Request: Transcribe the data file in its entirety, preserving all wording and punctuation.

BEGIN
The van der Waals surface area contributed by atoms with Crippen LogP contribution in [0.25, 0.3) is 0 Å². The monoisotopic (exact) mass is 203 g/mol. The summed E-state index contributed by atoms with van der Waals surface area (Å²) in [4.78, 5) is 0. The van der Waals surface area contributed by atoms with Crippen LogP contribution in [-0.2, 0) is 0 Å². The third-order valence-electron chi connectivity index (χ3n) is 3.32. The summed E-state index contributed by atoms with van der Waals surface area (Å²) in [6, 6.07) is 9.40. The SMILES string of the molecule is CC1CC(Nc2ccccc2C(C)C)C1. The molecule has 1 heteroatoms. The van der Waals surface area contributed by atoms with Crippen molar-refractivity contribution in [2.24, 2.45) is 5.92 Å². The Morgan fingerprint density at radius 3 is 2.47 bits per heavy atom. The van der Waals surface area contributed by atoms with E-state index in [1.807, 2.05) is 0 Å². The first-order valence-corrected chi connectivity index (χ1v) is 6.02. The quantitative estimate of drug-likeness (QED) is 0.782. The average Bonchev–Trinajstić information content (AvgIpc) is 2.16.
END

The van der Waals surface area contributed by atoms with Crippen LogP contribution in [0.25, 0.3) is 0 Å². The monoisotopic (exact) mass is 203 g/mol. The summed E-state index contributed by atoms with van der Waals surface area (Å²) in [4.78, 5) is 0. The van der Waals surface area contributed by atoms with Crippen LogP contribution in [-0.2, 0) is 0 Å². The third-order valence-electron chi connectivity index (χ3n) is 3.32. The summed E-state index contributed by atoms with van der Waals surface area (Å²) in [6, 6.07) is 9.40. The SMILES string of the molecule is CC1CC(Nc2ccccc2C(C)C)C1. The molecule has 1 heteroatoms. The van der Waals surface area contributed by atoms with Crippen molar-refractivity contribution in [2.24, 2.45) is 5.92 Å². The Morgan fingerprint density at radius 3 is 2.47 bits per heavy atom. The van der Waals surface area contributed by atoms with E-state index in [1.807, 2.05) is 0 Å². The first-order valence-corrected chi connectivity index (χ1v) is 6.02. The quantitative estimate of drug-likeness (QED) is 0.782. The average Bonchev–Trinajstić information content (AvgIpc) is 2.16.